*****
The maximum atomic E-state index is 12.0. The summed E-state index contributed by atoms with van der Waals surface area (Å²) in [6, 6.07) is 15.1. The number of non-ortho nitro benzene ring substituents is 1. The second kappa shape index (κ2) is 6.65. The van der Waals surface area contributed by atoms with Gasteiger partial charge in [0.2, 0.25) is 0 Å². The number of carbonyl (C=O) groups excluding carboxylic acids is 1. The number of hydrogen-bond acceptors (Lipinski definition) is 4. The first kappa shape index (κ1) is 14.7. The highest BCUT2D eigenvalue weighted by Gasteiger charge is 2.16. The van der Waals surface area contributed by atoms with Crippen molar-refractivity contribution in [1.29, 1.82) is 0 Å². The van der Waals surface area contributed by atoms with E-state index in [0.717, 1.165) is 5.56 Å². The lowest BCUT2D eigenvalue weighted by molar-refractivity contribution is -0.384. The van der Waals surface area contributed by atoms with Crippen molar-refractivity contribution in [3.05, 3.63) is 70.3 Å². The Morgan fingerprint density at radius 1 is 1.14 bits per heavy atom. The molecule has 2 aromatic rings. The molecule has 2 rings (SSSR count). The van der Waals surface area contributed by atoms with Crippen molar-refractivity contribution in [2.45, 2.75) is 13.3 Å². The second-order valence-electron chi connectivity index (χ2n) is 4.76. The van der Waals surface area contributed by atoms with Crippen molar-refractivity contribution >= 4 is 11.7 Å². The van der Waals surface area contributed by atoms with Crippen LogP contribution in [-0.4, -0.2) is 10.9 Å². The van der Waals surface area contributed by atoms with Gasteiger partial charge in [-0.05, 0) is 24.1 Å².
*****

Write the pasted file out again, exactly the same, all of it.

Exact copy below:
The maximum atomic E-state index is 12.0. The summed E-state index contributed by atoms with van der Waals surface area (Å²) in [6, 6.07) is 15.1. The number of non-ortho nitro benzene ring substituents is 1. The second kappa shape index (κ2) is 6.65. The van der Waals surface area contributed by atoms with Gasteiger partial charge in [0.2, 0.25) is 0 Å². The number of carbonyl (C=O) groups excluding carboxylic acids is 1. The number of hydrogen-bond acceptors (Lipinski definition) is 4. The first kappa shape index (κ1) is 14.7. The highest BCUT2D eigenvalue weighted by Gasteiger charge is 2.16. The van der Waals surface area contributed by atoms with Crippen molar-refractivity contribution in [1.29, 1.82) is 0 Å². The van der Waals surface area contributed by atoms with E-state index in [0.717, 1.165) is 5.56 Å². The lowest BCUT2D eigenvalue weighted by molar-refractivity contribution is -0.384. The van der Waals surface area contributed by atoms with Crippen molar-refractivity contribution in [3.05, 3.63) is 70.3 Å². The Morgan fingerprint density at radius 1 is 1.14 bits per heavy atom. The molecule has 2 aromatic rings. The molecule has 2 rings (SSSR count). The van der Waals surface area contributed by atoms with Crippen molar-refractivity contribution in [2.45, 2.75) is 13.3 Å². The second-order valence-electron chi connectivity index (χ2n) is 4.76. The van der Waals surface area contributed by atoms with Crippen molar-refractivity contribution >= 4 is 11.7 Å². The van der Waals surface area contributed by atoms with Crippen LogP contribution in [-0.4, -0.2) is 10.9 Å². The van der Waals surface area contributed by atoms with Gasteiger partial charge in [-0.05, 0) is 24.1 Å².